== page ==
Thursday, August 15, 2013

mid-August bird report

Tonight I was watering the garden and watched a chipping sparrow pluck cabbage moth larvae off my kale.  He spooked when I got too close, but came back for seconds after I'd gone inside.  I've noticed for years now that if I keep my bird feeders semi-regularly filled throughout the summer, I have noticeably fewer insect pests in the garden.  Unfortunately this also means that I haven't had any swallowtail caterpillars to raise in years.  Maybe I should plant some parsley and dill on the other side of my house, away from the bird feeders.

When I bought the house I made a point to plant some native shrubs for the wildlife, but being that I was poor the only saplings I could afford were little eight-inch sticks that I laid in the ground with a prayer.  This is the first year my serviceberry has produced any fruit.  If I were able to pick every berry as it ripened I may have gotten a cup or two total, but as it is I got one good snack at peak harvest time and left the rest for the birds.  A week or so later I saw a robin clearing up every berry left on the little tree, and that totally made my day.  The serviceberry, elderberry and viburnum are all getting big enough now that birds will perch on the branches now and then, but they still vastly prefer the dense cover of the giant lilac, or the spruce on the other side of the yard.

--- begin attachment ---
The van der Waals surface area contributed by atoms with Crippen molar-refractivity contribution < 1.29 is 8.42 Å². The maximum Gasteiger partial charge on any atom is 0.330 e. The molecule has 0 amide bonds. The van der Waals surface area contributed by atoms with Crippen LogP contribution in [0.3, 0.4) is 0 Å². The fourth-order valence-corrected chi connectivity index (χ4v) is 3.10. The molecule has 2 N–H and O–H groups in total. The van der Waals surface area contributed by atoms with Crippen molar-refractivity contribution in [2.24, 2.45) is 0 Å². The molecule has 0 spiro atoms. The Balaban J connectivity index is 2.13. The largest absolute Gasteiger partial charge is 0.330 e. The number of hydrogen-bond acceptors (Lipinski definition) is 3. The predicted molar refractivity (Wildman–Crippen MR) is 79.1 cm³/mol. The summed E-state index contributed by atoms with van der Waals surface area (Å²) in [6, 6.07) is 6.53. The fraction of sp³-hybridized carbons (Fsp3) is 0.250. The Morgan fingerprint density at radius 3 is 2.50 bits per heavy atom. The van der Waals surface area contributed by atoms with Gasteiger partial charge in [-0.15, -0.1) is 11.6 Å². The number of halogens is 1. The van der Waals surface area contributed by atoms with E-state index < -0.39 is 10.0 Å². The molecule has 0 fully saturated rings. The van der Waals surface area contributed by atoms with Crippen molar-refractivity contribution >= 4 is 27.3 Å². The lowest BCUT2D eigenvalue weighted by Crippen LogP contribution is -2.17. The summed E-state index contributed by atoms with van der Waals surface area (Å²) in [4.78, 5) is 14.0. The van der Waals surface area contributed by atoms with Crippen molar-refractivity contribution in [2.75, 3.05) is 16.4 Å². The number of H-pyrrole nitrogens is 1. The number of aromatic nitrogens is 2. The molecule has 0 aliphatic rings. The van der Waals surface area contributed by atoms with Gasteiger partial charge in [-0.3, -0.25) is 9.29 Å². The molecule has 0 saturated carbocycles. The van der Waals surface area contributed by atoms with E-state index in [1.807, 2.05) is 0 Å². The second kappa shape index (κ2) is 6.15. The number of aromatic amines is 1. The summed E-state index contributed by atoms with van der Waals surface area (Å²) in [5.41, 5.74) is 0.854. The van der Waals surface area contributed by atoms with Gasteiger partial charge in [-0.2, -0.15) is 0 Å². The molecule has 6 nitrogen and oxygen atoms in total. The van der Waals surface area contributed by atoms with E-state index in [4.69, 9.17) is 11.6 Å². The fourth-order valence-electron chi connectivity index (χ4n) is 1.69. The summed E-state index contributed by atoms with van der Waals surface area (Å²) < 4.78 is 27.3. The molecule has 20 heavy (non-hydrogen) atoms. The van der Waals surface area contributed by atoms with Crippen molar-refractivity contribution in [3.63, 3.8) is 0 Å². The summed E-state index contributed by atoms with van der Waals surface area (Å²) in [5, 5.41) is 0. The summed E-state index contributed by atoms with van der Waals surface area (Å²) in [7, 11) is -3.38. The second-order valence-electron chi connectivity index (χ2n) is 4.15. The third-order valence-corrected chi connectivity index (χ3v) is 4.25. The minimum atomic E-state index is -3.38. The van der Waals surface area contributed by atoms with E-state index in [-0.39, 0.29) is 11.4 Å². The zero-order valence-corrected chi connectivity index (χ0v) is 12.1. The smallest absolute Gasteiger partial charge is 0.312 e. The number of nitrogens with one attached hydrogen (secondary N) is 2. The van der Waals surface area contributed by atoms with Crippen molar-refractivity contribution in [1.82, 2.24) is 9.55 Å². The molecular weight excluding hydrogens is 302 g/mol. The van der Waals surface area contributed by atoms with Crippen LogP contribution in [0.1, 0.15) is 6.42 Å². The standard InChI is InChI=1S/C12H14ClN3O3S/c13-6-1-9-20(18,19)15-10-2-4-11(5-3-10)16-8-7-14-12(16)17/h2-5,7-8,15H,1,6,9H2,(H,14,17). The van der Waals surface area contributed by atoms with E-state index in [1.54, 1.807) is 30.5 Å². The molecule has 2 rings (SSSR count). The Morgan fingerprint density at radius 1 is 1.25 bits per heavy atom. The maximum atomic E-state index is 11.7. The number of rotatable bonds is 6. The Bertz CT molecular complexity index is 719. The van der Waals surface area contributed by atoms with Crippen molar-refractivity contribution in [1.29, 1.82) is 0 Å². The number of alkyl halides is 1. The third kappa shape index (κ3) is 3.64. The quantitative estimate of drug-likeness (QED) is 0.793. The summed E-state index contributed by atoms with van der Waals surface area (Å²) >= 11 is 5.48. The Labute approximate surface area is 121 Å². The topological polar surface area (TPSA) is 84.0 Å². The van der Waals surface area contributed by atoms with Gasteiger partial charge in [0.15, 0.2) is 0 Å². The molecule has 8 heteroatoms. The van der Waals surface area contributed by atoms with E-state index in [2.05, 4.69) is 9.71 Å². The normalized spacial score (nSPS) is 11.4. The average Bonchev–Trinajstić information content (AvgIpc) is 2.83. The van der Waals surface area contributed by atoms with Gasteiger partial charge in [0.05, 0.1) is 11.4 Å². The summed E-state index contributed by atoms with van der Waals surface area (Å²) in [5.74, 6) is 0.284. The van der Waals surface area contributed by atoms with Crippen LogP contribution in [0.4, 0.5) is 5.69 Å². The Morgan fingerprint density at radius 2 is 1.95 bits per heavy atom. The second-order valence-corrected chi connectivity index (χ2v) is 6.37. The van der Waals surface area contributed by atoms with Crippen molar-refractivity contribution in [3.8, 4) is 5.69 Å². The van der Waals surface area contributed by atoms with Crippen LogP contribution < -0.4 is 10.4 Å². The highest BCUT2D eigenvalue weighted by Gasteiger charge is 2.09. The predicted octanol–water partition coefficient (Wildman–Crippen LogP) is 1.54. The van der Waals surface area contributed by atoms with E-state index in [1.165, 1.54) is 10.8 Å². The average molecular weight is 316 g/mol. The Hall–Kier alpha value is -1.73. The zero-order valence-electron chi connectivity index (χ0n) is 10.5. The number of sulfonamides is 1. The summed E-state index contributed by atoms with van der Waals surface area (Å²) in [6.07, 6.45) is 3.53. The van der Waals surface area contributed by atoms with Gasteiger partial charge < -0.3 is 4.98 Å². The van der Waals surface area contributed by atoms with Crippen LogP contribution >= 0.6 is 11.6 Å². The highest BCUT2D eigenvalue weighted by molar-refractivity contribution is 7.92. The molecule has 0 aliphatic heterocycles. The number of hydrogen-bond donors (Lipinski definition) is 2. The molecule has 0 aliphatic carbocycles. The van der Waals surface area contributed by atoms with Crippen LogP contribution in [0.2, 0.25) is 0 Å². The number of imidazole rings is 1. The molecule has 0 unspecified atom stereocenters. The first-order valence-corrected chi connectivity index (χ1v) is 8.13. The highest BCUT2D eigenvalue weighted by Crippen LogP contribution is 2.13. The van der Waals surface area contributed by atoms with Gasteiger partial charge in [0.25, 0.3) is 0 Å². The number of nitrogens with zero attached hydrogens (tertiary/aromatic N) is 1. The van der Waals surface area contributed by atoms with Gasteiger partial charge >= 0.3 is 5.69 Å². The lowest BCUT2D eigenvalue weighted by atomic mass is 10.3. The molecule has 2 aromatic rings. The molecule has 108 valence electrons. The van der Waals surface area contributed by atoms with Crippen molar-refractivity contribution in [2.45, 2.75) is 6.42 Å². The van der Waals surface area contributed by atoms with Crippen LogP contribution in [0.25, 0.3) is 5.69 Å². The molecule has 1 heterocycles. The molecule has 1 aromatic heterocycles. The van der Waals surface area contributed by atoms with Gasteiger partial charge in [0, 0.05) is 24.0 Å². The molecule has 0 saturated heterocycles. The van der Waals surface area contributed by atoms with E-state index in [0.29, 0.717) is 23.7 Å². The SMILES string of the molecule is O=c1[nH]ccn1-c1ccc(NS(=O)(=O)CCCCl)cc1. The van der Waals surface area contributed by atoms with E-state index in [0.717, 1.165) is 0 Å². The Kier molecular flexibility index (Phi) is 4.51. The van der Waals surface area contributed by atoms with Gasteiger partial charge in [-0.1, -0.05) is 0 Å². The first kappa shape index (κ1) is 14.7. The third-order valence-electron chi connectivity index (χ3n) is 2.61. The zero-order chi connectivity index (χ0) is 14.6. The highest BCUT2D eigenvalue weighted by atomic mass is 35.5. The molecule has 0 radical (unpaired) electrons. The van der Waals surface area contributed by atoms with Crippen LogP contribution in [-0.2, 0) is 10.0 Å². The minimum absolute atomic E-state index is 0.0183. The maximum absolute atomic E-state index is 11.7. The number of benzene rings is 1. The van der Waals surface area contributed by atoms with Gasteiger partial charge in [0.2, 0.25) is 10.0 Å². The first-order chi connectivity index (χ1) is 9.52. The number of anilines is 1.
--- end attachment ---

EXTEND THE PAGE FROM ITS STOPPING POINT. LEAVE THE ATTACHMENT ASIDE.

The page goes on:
The chipping sparrows are already start to amass in anticipation of migration, and I've had a couple goldfinches hanging out, too.  This has also been the summer of the hummingbird, by which I mean I've had one regularly every day, and up to four at a time.  I read that while 4:1 is the correct water:sugar ratio for hummingbird nectar, you can make it a touch more concentrated so that they do not have to refuel as often.  I have basically been underfilling the measuring cups of water so that my nectar is something like 3.8:1, and now I have more hummingbirds than I've every had at this house.  They love the feeder, of course, but they also visit my  monarda, liatris, Mexican hat, and nasturtium.  I've also noticed my nasturtium are producing a healthy supply of seeds this year.  All hail pollination.